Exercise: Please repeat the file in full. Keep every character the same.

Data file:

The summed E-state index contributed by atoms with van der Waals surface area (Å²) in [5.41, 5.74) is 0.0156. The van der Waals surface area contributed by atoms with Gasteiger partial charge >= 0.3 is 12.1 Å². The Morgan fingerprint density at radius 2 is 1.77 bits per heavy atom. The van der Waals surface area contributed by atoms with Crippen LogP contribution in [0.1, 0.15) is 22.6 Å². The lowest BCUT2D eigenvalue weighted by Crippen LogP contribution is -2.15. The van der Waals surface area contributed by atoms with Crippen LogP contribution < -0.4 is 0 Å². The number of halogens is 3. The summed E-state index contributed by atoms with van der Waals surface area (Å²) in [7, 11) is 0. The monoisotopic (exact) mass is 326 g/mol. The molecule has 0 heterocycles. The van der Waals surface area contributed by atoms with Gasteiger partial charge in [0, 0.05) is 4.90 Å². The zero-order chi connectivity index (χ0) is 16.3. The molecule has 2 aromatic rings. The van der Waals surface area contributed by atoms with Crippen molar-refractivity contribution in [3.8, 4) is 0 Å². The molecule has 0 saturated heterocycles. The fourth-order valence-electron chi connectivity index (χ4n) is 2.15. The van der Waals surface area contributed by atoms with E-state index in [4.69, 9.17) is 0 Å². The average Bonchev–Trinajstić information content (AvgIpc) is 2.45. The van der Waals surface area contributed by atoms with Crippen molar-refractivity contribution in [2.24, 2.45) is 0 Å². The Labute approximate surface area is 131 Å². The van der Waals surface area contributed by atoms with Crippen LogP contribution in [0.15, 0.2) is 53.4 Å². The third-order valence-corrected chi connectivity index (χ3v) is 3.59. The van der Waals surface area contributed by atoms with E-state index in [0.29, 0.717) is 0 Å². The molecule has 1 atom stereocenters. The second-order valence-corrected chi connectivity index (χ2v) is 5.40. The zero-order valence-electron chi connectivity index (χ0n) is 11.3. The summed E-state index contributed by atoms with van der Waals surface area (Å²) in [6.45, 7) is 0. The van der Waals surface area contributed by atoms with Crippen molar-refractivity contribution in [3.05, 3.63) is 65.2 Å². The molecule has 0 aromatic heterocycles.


The summed E-state index contributed by atoms with van der Waals surface area (Å²) in [5.41, 5.74) is 0.0156. The van der Waals surface area contributed by atoms with Gasteiger partial charge >= 0.3 is 12.1 Å². The Morgan fingerprint density at radius 2 is 1.77 bits per heavy atom. The van der Waals surface area contributed by atoms with Crippen LogP contribution in [0.1, 0.15) is 22.6 Å². The lowest BCUT2D eigenvalue weighted by Crippen LogP contribution is -2.15. The van der Waals surface area contributed by atoms with Crippen LogP contribution < -0.4 is 0 Å². The number of halogens is 3. The summed E-state index contributed by atoms with van der Waals surface area (Å²) in [7, 11) is 0. The monoisotopic (exact) mass is 326 g/mol. The molecule has 0 heterocycles. The van der Waals surface area contributed by atoms with Gasteiger partial charge in [0, 0.05) is 4.90 Å². The zero-order chi connectivity index (χ0) is 16.3. The molecule has 2 aromatic rings. The van der Waals surface area contributed by atoms with Crippen molar-refractivity contribution in [3.8, 4) is 0 Å². The molecule has 0 saturated heterocycles. The fourth-order valence-electron chi connectivity index (χ4n) is 2.15. The van der Waals surface area contributed by atoms with E-state index in [4.69, 9.17) is 0 Å². The average Bonchev–Trinajstić information content (AvgIpc) is 2.45. The van der Waals surface area contributed by atoms with Crippen molar-refractivity contribution in [2.24, 2.45) is 0 Å². The Labute approximate surface area is 131 Å². The van der Waals surface area contributed by atoms with Crippen LogP contribution in [0.15, 0.2) is 53.4 Å². The third-order valence-corrected chi connectivity index (χ3v) is 3.59. The van der Waals surface area contributed by atoms with E-state index in [0.29, 0.717) is 0 Å². The molecule has 1 atom stereocenters. The second-order valence-corrected chi connectivity index (χ2v) is 5.40. The zero-order valence-electron chi connectivity index (χ0n) is 11.3. The summed E-state index contributed by atoms with van der Waals surface area (Å²) in [6.45, 7) is 0. The van der Waals surface area contributed by atoms with Crippen molar-refractivity contribution in [3.05, 3.63) is 65.2 Å². The molecule has 0 aromatic heterocycles.